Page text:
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Take best shot at controlling runaway, resistant ragweeds

Lucky people hide the field they don’t want anyone to see in the back 40. Those less fortunate discover it’s the field right out front. If you’ve got a field of soybeans with glyphosate-resistant giant ragweed patches, maybe you don’t even want to see it.

By now those patches are wooly. Betsy Bower, an Indiana Certified Crop Adviser and agronomist with Ceres Solutions, Terre Haute, says it may still be worth one more shot at them. Bryan Overstreet, also a CCA, isn’t so sure. Overstreet is Purdue University Extension ag educator in Jasper and Pulaski counties.

Key Points

• Experts differ on the value of a late rescue treatment for ragweed.

• Brace yourself for bean burn and weed suppression, not weed kill.

• When weeds are bad enough, consider using harvest aids.

“A rescue treatment may still pay for itself,” Bower believes. That’s assuming soybeans are still in the vegetative phase to early flowering. Depending on planting date, that could be a stretch.

Why would Bower consider one more shot?

“Giant ragweed is one of the most competitive weeds,” she says. “Michigan State University notes that one giant ragweed plant per 100 square feet can hurt soybean yields up to 50%.” A hundred square feet is a 10-by-10-foot space. One weed cuts yield in half? Wow!

However, Overstreet thinks the horse may already be out of the barn. “It’s getting late for a rescue treatment,” he says.Bower counters that there may be more reason to spray than salvaging yield. “How will they affect harvest?” she asks.

Late options

Remember that the farmer determined these giant ragweeds were resistant to glyphosate. So it’s not an option. “The biggest question is whether they’re still controllable with a conventional herbicide,” Bower observes. “It depends upon how big the weeds are.”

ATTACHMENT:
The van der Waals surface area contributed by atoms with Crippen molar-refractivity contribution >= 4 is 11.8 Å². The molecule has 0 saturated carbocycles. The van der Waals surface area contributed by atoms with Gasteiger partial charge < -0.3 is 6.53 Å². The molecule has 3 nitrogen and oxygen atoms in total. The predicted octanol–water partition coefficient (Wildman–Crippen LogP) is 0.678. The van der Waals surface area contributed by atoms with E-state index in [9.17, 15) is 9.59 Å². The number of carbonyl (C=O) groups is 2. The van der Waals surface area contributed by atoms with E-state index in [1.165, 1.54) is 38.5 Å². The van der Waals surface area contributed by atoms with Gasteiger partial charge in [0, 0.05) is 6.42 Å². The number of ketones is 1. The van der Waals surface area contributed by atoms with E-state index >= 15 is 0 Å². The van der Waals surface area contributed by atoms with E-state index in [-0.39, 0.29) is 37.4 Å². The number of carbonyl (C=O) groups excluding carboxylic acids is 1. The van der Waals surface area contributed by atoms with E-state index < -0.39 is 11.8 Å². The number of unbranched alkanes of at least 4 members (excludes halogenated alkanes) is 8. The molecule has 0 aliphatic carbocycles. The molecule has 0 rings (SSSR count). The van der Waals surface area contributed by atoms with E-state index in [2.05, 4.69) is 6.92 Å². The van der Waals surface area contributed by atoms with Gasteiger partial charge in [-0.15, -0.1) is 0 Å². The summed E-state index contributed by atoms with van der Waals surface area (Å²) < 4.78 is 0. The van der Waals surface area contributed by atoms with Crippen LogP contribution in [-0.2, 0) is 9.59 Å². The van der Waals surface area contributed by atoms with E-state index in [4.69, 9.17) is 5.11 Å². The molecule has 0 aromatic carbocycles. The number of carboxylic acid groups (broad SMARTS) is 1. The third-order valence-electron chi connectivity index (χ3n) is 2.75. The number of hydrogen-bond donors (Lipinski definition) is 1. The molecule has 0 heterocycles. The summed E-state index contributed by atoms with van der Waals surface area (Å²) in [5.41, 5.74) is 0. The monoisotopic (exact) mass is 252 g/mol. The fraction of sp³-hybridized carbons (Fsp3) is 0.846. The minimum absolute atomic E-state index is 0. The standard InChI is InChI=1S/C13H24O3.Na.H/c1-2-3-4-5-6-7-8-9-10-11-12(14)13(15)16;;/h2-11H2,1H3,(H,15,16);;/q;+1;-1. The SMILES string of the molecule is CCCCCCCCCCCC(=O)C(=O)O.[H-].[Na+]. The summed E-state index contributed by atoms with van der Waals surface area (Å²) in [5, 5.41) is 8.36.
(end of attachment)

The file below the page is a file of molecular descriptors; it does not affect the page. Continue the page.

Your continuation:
Before glyphosate, products of choice were Flexstar or Cobra, Bower notes. Today, Flexstar GT has replaced Flexstar. Cobra is the same product today that it was years ago.

“Both Flexstar and Cobra can be applied up to 45 days before harvest,” Bower says. “FirstRate has been a good product in the past, but it can only be applied up to 50% flowering.” That likely takes it out of consideration now.

Cobra’s label says it can suppress giant ragweeds up to 36 inches tall, Overstreet adds. Before you decide to spray, Overstreet advises checking giant ragweed stalks for stalk borer damage. “If plants have been damaged, herbicides won’t work nearly as effectively,” he says.

Improve odds

To give yourself the best shot if you decide upon a rescue treatment with Cobra or Flexstar GT, use at least 15 gallons of carrier per acre, Bower advises. “Coverage is the key,” she emphasizes.

She recommends a crop oil concentrate of methylated seed oil as an adjuvant. Individual product labels should specify rates. Also use 10 pounds per 100 gallons of spray of AMS, she adds.

“Spray anytime after the dew clears in the morning until late afternoon,” she suggests.Both Bower and Overstreet know this is a tough, last-ditch effort.

“Be ready to see burned bean leaf tissue, too,” Bower says. Just in case, the 2010 Ohio and Indiana Weed Control Guide discusses possible harvest aids, Overstreet adds. Find it at www.btny.

This article published in the August, 2010 edition of INDIANA PRAIRIE FARMER.

All rights reserved. Copyright Farm Progress Cos. 2010.